CLICK HERE to listen to episode audio (3:27).Sections below are the following: Transcript of Audio Audio Notes and Acknowledgments ImagesExtra Information Sources Related Water Radio Episodes For Virginia Teachers (Relevant SOLs, etc.). Unless otherwise noted, all Web addresses mentioned were functional as of 9-9-22. TRANSCRIPT OF AUDIO From the Cumberland Gap to the Atlantic Ocean, this is Virginia Water Radio for the weeks of September 12 and September 19, 2022. SOUNDS – ~2 sec – short examples of calls by Greater Yellowlegs (first) and Lesser Yellowlegs (second). In this episode, we feature two shorebirds whose long, colorful legs are a distinctive mark.  Have a listen for about 20 seconds and see if you can guess the name shared by these two species that's based on that characteristic.  And here's a hint: the name rhymes with what a person eats when they get two scrambled for breakfast. SOUNDS  - ~21 sec If you guessed yellowlegs, you're right!  You heard, first, the Greater Yellowlegs, and second, the Lesser Yellowlegs.  Both are known as “marsh sandpipers” or simply “marshpipers” because they're in the family of shorebirds called sandpipers and they prefer marshes or other wetland habitats.  Greater Yellowlegs are also sometimes called “tattlers” because of their noisy alarm calls.  The two species are the only tall sandpipers in North America with legs colored bright yellow or sometimes orange.  They're distinguished from one another by the somewhat larger size of the Greater Yellowlegs, by that species' bigger and slightly upturned bill, and by differences between their calls.  Both species breed in the tundra or forests of Canada and Alaska, and both then migrate to spend winter in the southern United States, Mexico, Central America, or South America.  The Lesser Yellowlegs is typically found in Virginia only during migration, but the Greater Yellowlegs can be found wintering along Virginia's coast.  These birds hunt in shallow water and on mud flats for their prey of fish, frogs, and a variety of invertebrate animals, such as insects, worms, snails, and shrimp. If you're visiting coastal Virginia between fall and spring and you're watching the birds, here's hoping you encounter some yellow-legged ones wading in shallow waters to find their food. Thanks to Lang Elliott for permission to use the yellowlegs' sounds, from the Stokes' Field Guide to Bird Songs, and we let the Greater Yellowlegs have the last call. SOUNDS – ~5 sec SHIP'S BELL Virginia Water Radio is produced by the Virginia Water Resources Research Center, part of Virginia Tech's College of Natural Resources and Environment.  For more Virginia water sounds, music, or information, visit us online at virginiawaterradio.org, or call the Water Center at (540) 231-5624.  Thanks to Stewart Scales for his banjo version of “Cripple Creek” to open and close this episode.  In Blacksburg, I'm Alan Raflo, thanking you for listening, and wishing you health, wisdom, and good water. AUDIO NOTES AND ACKNOWLEDGEMENTS The sounds of the Greater Yellowlegs and Lesser Yellowlegs were from the Stokes Field Guide to Bird Songs-Eastern Region CD set, by Lang Elliott with Donald and Lillian Stokes (Time Warner Audio Books, copyright 1997), used with permission of Lang Elliott.  Lang Elliot's work is available online at the “Music of Nature” Web site, http://www.musicofnature.org/. Click here if you'd like to hear the full version (1 min./11 sec.) of the “Cripple Creek” arrangement/performance by Stewart Scales that opens and closes this episode.  More information about Mr. Scales and the group New Standard, with which Mr. Scales plays, is available online at http://newstandardbluegrass.com. IMAGES Greater Yellowlegs, photographed at Chincoteague National Wildlife Refuge in Virginia, August 11, 2022.  Photo by iNaturalist user kenttrulsson, made available online at https://www.inaturalist.org/observations/132685927(as of 9-12-22) for use under Creative Commons license “Attribution-NonCommercial 4.0.”  Information about this Creative Commons license is available online at https://creativecommons.org/licenses/by-nc/4.0/.Lesser Yellowlegs, at Virginia Beach, Va., May 3, 2022.  Photo by iNaturalist user hikerguy150, made available online at https://www.inaturalist.org/observations/116695303(as of 9-12-22) for use under Creative Commons license “Attribution-NonCommercial 4.0.”  Information about this Creative Commons license is available online at https://creativecommons.org/licenses/by-nc/4.0/.EXTRA INFORMATION ABOUT GREATER YELLOWLEGS AND LESSER YELLOWLEGS The following information is excerpted from the Alaska Department of Fish and Game, “Yellowlegs,” text by Richard Carstensen (undated), updated by David Tessler in 2007, online (as a PDF) at https://www.adfg.alaska.gov/static/education/wns/yellowlegs.pdf. “Mixed assemblages of small shorebirds combing our coastal wetlands in spring are likely to be accompanied by several yellowlegs, immediately recognizable by their greater size. As the “peeps” scurry over the mud and along the waters edge, the yellowlegs, with a more careful, heron-likeelegance, wade out into ponds and sloughs in search of different prey.“General description: Yellowlegs can be distinguished from other shorebirds by the long, straight oralmost imperceptibly upturned bill and the very long, bright yellow legs.  The neck is longer and moreslender than that of most shorebirds. ...Distinguishing betweenthe two...species of yellowlegs is more difficult.  Plumage of the two birds is nearly identical.  None of the following distinctions are completely reliable by themselves, and if possible they should be used in conjunction with each other.  When seen together, as often occurs in migration, the greater yellowlegs (Tringa melanoleuca) stands9-10 inches high (0.25 m), taller than the lesser yellowlegs (Tringa flavipes).  The greater yellowlegs has a somewhat thicker bill than the lesser, and it may turn upward very slightly, while that of the lesser yellowlegs is slighter and quite straight.  The calls of the two species are distinctive.  The greater yellowlegs has a louder and clearer call, often uttered in a three- or four-note sequence, ‘kyew kyew kyew,' with a falling inflection to each syllable.  The lesser yellowlegs tends to call once or twice.  Both species of yellowlegs have a ‘yodeling' song in addition to the better known sharp alarm calls.  This song is given either from the ground or during display flights and has been variously interpreted as ‘toowhee, toowhee,' ‘tweda, tweda,' or ‘whee-oodle, whee-oodle.'  It is heard both on the breeding grounds and in migration. ... “Life history: ...Fall migration begins in late July and lasts through September.  Primary routes are midcontinental (mostly west of the Mississippi River) in spring and both midcontinental and along the Atlantic coast in fall.  Wintering yellowlegs are scattered along the coasts from South America through California and Oregon.  In South America, birds concentrate where shallow lagoons and brackish herbaceous marshes lie adjacent to the outer coast.  Flooded agricultural fields, especially rice fields, have also become important.  In mild years greater yellowlegs winter as far north as southern Vancouver Island. “Behavior and feeding: The exaggerated legs of the Tringa genus are best explained by the custom of feeding in the water, often wading out beyond the belly depths of less elevated relatives.  Among shorebirds, long bills usually accompany long legs for the same reason.  The greater yellowlegs is an accomplished fisher, at times preying almost exclusively on small estuarine fishes such as sticklebacks and sculpins.  Sometimes groups of feeding yellowlegs will form lines, wading abreast to corner fish in the shallows.  Both yellowlegs, particularly the lesser, also eat invertebrates.  Adults and larvae of aquatic insects such as water boatmen, diving beetles, dragonfly nymphs, and flies are important in the diet, as are sand fleas and intertidal amphipods.  Terrestrial invertebrates such as ants,grasshoppers, snails, spiders and worms are also taken.  In spite of the length of the yellowlegs bill, it is rarely used for probing in sand or mud.  The greater yellowlegs will swing its bill from side to side in the water; the lesser yellowlegs does not. “Both yellowlegs breed in the boreal forest and the transitions between forest and tundra in wet bogs and open muskegs. During migration, both species frequent brackish tidal sloughs and mudflats, as well as the edges of freshwater lakes and ponds.  Lesser yellowlegs occasionally swim, an unusual practice amongshorebirds.  The lesser yellowlegs seems somewhat more gregarious than the greater, although both are seen in loose flocks.” SOURCES Used for Audio Alaska Department of Fish and Game, “Yellowlegs,” text by Richard Carstensen (undated), updated by David Tessler in 2007, online (as a PDF) at https://www.adfg.alaska.gov/static/education/wns/yellowlegs.pdf. Chandler S. Robbins et al., A Guide to Field Identification of Birds of North America, St. Martin's Press, New York, 2001. Chesapeake Bay Program, “Birds,” online at https://www.chesapeakebay.net/discover/field-guide/all/birds/all.  The Greater Yellowlegs entry is online at https://www.chesapeakebay.net/discover/field-guide/entry/greater_yellowlegs; there was no entry for Lesser Yellowlegs (as of 9-9-22). Cornell University Lab of Ornithology, “All About Birds,” online at http://www.allaboutbirds.org.  The Greater Yellowlegs entry is online at https://www.allaboutbirds.org/guide/Greater_Yellowlegs/; the Lesser Yellowlegs entry is online at https://www.allaboutbirds.org/guide/Lesser_Yellowlegs/. Hugh Jennings, “Bird of the Month: Greater/Lesser Yellowlegs,” Eastside Audubon, August 23, 2018, online at https://www.eastsideaudubon.org/corvid-crier/2019/8/26/greaterlesser-yellowlegs. Alice Jane Lippson and Robert L. Lippson, Life in the Chesapeake Bay, Johns Hopkins University Press, Baltimore, Md., 2006. Stan Tekiela, Birds of Virginia Field Guide, Adventure Publications, Inc., Cambridge, Minn., 2002. Virginia Department of Wildlife Resources (formerly Department of Game and Inland Fisheries):Fish and Wildlife Information Service, online at https://services.dwr.virginia.gov/fwis/.  The Greater Yellowlegs entry is online at https://services.dwr.virginia.gov/fwis/booklet.html?&bova=040130&Menu=_.Taxonomy&version=19244; the Lesser Yellowlegs entry is online at https://services.dwr.virginia.gov/fwis/booklet.html?&bova=040131&Menu=_.Taxonomy&version=19244. Virginia Department of Wildlife Resources (formerly Department of Game and Inland Fisheries), “List of Native and Naturalized Fauna in Virginia, August 2020,” online (as a PDF) at https://dwr.virginia.gov/wp-content/uploads/virginia-native-naturalized-species.pdf. For More Information about Birds in Virginia or Elsewhere University of Michigan Museum of Zoology, “Animal Diversity Web,” online at https://animaldiversity.org. Cornell University Lab of Ornithology, “Birds of the World,” online at https://birdsoftheworld.org/bow/home (subscription required). Cornell University Lab of Ornithology, “Merlin,” online at http://merlin.allaboutbirds.org/.  This site and its accompanying mobile app allow identification of birds by photo or sound.Cornell University Lab of Ornithology, “eBird,” online at https://ebird.org/home.  Here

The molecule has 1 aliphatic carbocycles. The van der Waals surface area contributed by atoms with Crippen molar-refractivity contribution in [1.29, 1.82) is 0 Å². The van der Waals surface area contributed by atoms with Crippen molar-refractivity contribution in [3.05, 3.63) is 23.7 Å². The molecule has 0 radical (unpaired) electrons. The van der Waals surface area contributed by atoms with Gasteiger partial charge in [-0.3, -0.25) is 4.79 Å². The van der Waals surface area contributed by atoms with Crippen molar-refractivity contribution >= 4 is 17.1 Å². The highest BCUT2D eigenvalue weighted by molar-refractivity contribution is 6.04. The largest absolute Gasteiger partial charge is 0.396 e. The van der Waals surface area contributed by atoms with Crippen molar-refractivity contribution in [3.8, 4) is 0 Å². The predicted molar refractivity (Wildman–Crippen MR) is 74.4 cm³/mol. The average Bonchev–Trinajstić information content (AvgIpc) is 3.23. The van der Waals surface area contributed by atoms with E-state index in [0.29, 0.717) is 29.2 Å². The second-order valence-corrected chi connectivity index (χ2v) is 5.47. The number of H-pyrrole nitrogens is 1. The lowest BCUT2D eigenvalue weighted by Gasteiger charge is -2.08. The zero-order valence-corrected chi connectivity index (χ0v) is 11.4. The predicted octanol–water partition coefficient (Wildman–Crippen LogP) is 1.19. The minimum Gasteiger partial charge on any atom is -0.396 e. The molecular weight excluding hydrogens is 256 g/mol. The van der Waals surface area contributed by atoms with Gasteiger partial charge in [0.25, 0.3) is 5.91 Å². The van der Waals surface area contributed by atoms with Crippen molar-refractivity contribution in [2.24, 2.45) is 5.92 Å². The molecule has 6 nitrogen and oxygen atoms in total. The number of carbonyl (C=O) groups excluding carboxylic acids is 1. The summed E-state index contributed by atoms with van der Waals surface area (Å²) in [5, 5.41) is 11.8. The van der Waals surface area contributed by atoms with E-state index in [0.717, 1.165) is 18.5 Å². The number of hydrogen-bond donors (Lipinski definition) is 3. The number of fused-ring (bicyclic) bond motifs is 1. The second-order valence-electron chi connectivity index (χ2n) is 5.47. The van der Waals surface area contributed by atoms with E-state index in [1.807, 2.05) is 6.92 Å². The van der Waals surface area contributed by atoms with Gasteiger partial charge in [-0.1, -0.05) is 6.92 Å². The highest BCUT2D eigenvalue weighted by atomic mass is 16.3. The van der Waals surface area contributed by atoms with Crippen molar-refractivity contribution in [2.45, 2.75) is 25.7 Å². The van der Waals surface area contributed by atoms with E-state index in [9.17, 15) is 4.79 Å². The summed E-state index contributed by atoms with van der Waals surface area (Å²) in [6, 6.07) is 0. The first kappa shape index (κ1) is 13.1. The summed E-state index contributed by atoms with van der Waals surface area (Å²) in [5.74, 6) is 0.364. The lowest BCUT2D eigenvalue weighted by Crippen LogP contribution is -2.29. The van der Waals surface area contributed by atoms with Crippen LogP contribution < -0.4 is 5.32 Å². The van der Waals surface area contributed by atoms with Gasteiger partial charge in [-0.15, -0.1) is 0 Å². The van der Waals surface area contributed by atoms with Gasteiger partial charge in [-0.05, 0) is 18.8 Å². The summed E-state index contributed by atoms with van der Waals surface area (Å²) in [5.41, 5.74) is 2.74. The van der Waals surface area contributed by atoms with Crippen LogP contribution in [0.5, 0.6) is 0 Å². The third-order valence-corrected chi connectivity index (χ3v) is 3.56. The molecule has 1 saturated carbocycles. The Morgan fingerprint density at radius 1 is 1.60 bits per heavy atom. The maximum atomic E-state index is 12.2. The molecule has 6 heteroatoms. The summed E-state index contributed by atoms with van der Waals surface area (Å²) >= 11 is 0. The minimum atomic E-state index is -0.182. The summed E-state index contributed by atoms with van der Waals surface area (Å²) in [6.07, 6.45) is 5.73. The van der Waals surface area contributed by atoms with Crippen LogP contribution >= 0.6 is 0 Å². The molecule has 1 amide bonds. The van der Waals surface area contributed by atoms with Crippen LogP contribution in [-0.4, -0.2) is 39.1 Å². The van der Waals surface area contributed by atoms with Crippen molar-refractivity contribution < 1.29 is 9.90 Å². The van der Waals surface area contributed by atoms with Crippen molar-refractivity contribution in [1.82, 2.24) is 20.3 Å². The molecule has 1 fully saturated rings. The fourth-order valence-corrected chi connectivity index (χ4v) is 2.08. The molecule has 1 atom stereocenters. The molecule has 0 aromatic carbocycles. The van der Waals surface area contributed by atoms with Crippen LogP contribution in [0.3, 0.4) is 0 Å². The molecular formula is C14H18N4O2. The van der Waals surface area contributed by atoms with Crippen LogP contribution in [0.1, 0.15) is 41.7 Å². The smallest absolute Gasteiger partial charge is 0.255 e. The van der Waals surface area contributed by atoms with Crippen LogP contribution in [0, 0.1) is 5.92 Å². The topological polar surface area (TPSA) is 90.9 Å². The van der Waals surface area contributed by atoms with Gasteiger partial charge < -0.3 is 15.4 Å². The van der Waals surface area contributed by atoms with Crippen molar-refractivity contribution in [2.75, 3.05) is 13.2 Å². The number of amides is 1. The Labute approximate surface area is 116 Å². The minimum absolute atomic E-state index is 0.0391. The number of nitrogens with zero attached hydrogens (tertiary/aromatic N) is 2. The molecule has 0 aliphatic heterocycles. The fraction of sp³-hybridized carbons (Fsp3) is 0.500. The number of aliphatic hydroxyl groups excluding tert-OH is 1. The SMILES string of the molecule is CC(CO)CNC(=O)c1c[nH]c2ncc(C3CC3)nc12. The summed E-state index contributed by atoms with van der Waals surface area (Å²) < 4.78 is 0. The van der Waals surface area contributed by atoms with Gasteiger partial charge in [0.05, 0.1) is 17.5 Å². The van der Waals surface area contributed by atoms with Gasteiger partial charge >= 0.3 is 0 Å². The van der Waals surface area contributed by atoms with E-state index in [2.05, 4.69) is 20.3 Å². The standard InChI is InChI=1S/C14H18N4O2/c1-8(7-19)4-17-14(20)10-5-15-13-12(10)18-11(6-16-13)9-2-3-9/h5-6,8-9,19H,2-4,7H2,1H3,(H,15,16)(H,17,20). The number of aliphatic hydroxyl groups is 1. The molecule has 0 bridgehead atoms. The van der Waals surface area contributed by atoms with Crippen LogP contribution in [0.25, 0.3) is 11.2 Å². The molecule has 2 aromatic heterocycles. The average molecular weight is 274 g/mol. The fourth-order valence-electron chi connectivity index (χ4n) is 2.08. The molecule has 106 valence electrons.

united states america music relationships new york university california game canada world education college guide water state mexico fall zoom living land stand research society tech government foundation oregon north america environment fish md press normal natural web dark va rain baltimore alaska ocean birds animals atlantic snow cd behavior citizens agency south america cambridge stream mixed adults priority plants biology native environmental primary bay images yellow dynamic grade bio commonwealth index legs processes menu central america pond signature virginia tech arial merlin scales accent atlantic ocean life sciences lesser stokes natural resources virginia beach adaptations mississippi river compatibility colorful vancouver island populations msonormal ls field guides times new roman distinguishing sections aquatic watershed zoology organisms flooded chesapeake chesapeake bay minn taxonomy policymakers new standard acknowledgment terrestrial ornithology cambria math style definitions worddocument xeno virginia department stormwater wintering johns hopkins university press saveifxmlinvalid ignoremixedcontent punctuationkerning breakwrappedtables dontgrowautofit trackmoves sols trackformatting lidthemeother x none lidthemeasian snaptogridincell wraptextwithpunct useasianbreakrules mathpr msonormaltable latentstyles deflockedstate centergroup subsup undovr latentstylecount donotpromoteqf mathfont brkbin brkbinsub smallfrac dispdef lmargin wrapindent rmargin defjc intlim narylim inaturalist defunhidewhenused defsemihidden defqformat defpriority lsdexception locked qformat semihidden unhidewhenused latentstyles table normal bmp name title cripple creek name strong name emphasis name normal name colorful list name intense reference name default paragraph font name colorful grid name book title name subtitle name light shading accent name bibliography name light list accent name toc heading name light grid accent name table grid name revision name placeholder text name list paragraph name no spacing name quote name light shading name intense quote name light list name dark list accent name light grid name colorful shading accent name medium shading name colorful list accent name medium list name colorful grid accent name medium grid name subtle emphasis name dark list name intense emphasis name colorful shading name subtle reference birdsongs ebird living systems grades k biotic wildlife resources alaska department shorebirds name e cumberland gap plumage light accent dark accent colorful accent name list name date name plain text name closing name no list name grid table light name signature name outline list name grid table name body text name table simple name body text indent name table classic name list continue name table colorful name message header name table columns name list table name salutation name table list name table 3d name body text first indent name table contemporary name note heading name table elegant name block text name table professional name document map name table subtle name normal indent name table web name balloon text name list bullet name normal web name table theme name list number name normal table name plain table killdeer inland fisheries name mention name hashtag name unresolved mention virginia society michigan museum all about birds audio notes lang elliott water center tmdl lang elliot virginia standards chandler s robbins